"Winter begins ..... As always at such a time, the time of quitting fall and entering winter, I marvel at how swiftly the days have passed since June, how rapid the pace of our journey through that half of the year; and now how long, slow, laborious appears the time that stretches through the winter months on this other journey form the shortest toward the longest days. It is as though the globe has speeded up for half its yearly course and now is slowing down.” Edwin Way Teale, 1978, from A Walk Through the Year.
The hoar-frost glittered on the naked heath,
The roar of distant winds was loud and deep,
The dry leaves rustled in each passing breath,
And the gay world was lost in quiet sleep.
Such was the time when, on the landscape brown,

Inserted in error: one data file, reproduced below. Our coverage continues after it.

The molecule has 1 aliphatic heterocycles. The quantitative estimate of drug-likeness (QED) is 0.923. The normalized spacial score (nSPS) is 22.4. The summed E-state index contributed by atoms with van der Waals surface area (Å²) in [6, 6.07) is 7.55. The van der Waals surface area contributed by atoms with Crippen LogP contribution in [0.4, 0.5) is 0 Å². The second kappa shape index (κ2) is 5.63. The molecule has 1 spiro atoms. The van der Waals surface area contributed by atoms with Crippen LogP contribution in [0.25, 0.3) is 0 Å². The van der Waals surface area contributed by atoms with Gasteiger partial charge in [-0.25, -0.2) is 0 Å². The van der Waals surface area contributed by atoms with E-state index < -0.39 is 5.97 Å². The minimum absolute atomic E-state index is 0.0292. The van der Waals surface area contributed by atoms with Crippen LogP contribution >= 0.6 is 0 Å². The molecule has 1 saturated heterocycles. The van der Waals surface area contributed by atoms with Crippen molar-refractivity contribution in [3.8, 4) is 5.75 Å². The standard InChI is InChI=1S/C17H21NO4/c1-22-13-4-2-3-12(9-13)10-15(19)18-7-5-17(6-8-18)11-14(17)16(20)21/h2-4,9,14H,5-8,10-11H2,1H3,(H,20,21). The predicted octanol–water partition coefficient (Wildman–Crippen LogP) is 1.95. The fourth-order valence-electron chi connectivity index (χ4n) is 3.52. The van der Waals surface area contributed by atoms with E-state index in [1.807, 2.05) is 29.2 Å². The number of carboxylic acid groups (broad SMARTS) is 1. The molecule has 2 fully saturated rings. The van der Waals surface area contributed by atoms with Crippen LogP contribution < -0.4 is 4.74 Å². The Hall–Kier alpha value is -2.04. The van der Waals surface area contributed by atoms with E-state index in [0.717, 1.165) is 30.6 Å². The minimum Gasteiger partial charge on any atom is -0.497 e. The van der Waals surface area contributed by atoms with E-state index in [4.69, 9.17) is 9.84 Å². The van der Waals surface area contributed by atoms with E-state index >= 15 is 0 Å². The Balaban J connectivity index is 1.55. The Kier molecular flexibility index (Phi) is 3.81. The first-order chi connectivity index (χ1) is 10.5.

Through a December air the snow came down.
Taken from "Winter" by
John Howard Bryant (1807–1902)
|"Hope and the future for me are not in lawns and cultivated fields, not in towns and cities, but in the impervious and quaking swamps. When, formerly, I have analyzed my partiality for some farm which I had contemplated purchasing, I have frequently found that I was attracted solely by a few square rods of impermeable and unfathomable bog— a natural sink in one corner of it. That was the jewel which dazzled me. I derive more of my subsistence from the swamps which surround my native town than from the cultivated gardens in the village. . . " Henry Thoreau, 1862, from Walking
Equisetum fluviatile L.
Horsetails are relatives of ferns - ancient plants dating back to the Carboniferous period. The leaves are actually small scales found on stem nodes and nodes of the lateral branches. Female stems have a "strobilus" structure at the tip as shown here. The marsh at Eloise Butler produces many plants in mid-summer.